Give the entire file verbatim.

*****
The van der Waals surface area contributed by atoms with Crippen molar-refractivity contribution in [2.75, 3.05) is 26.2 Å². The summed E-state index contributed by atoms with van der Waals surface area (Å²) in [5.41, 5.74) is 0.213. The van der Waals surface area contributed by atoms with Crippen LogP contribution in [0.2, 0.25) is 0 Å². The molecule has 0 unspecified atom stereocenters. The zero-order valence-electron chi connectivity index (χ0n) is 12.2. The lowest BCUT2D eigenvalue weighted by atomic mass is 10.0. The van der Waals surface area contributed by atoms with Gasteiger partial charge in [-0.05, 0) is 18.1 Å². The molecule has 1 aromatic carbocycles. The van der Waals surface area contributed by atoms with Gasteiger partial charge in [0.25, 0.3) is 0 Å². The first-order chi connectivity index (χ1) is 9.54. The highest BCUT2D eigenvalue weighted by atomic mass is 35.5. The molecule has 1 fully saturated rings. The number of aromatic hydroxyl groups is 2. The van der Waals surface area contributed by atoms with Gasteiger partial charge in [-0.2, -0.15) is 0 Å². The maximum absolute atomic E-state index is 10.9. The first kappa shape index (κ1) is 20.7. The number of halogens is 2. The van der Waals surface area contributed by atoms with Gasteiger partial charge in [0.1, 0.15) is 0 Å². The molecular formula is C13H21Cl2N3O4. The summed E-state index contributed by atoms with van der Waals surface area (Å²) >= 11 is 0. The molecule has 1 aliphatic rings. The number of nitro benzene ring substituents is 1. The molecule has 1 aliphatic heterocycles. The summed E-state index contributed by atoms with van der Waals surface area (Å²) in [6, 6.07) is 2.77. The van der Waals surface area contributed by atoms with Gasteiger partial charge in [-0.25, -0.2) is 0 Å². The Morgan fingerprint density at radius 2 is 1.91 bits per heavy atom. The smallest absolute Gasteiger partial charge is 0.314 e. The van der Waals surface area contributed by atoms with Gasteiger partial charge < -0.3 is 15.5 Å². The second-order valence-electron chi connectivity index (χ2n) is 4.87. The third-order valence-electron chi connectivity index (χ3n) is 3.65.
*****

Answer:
The van der Waals surface area contributed by atoms with Crippen molar-refractivity contribution in [2.75, 3.05) is 26.2 Å². The summed E-state index contributed by atoms with van der Waals surface area (Å²) in [5.41, 5.74) is 0.213. The van der Waals surface area contributed by atoms with Crippen LogP contribution in [0.2, 0.25) is 0 Å². The molecule has 0 unspecified atom stereocenters. The zero-order valence-electron chi connectivity index (χ0n) is 12.2. The lowest BCUT2D eigenvalue weighted by atomic mass is 10.0. The van der Waals surface area contributed by atoms with Gasteiger partial charge in [-0.05, 0) is 18.1 Å². The molecule has 1 aromatic carbocycles. The van der Waals surface area contributed by atoms with Gasteiger partial charge in [0.25, 0.3) is 0 Å². The first-order chi connectivity index (χ1) is 9.54. The highest BCUT2D eigenvalue weighted by atomic mass is 35.5. The molecule has 1 fully saturated rings. The number of aromatic hydroxyl groups is 2. The van der Waals surface area contributed by atoms with Gasteiger partial charge in [-0.2, -0.15) is 0 Å². The maximum absolute atomic E-state index is 10.9. The first kappa shape index (κ1) is 20.7. The number of halogens is 2. The van der Waals surface area contributed by atoms with Gasteiger partial charge in [0.1, 0.15) is 0 Å². The molecular formula is C13H21Cl2N3O4. The summed E-state index contributed by atoms with van der Waals surface area (Å²) >= 11 is 0. The molecule has 1 aliphatic rings. The number of nitro benzene ring substituents is 1. The molecule has 1 aliphatic heterocycles. The summed E-state index contributed by atoms with van der Waals surface area (Å²) in [6, 6.07) is 2.77. The van der Waals surface area contributed by atoms with Gasteiger partial charge in [-0.25, -0.2) is 0 Å². The Morgan fingerprint density at radius 2 is 1.91 bits per heavy atom. The smallest absolute Gasteiger partial charge is 0.314 e. The van der Waals surface area contributed by atoms with Gasteiger partial charge < -0.3 is 15.5 Å². The second-order valence-electron chi connectivity index (χ2n) is 4.87. The third-order valence-electron chi connectivity index (χ3n) is 3.65.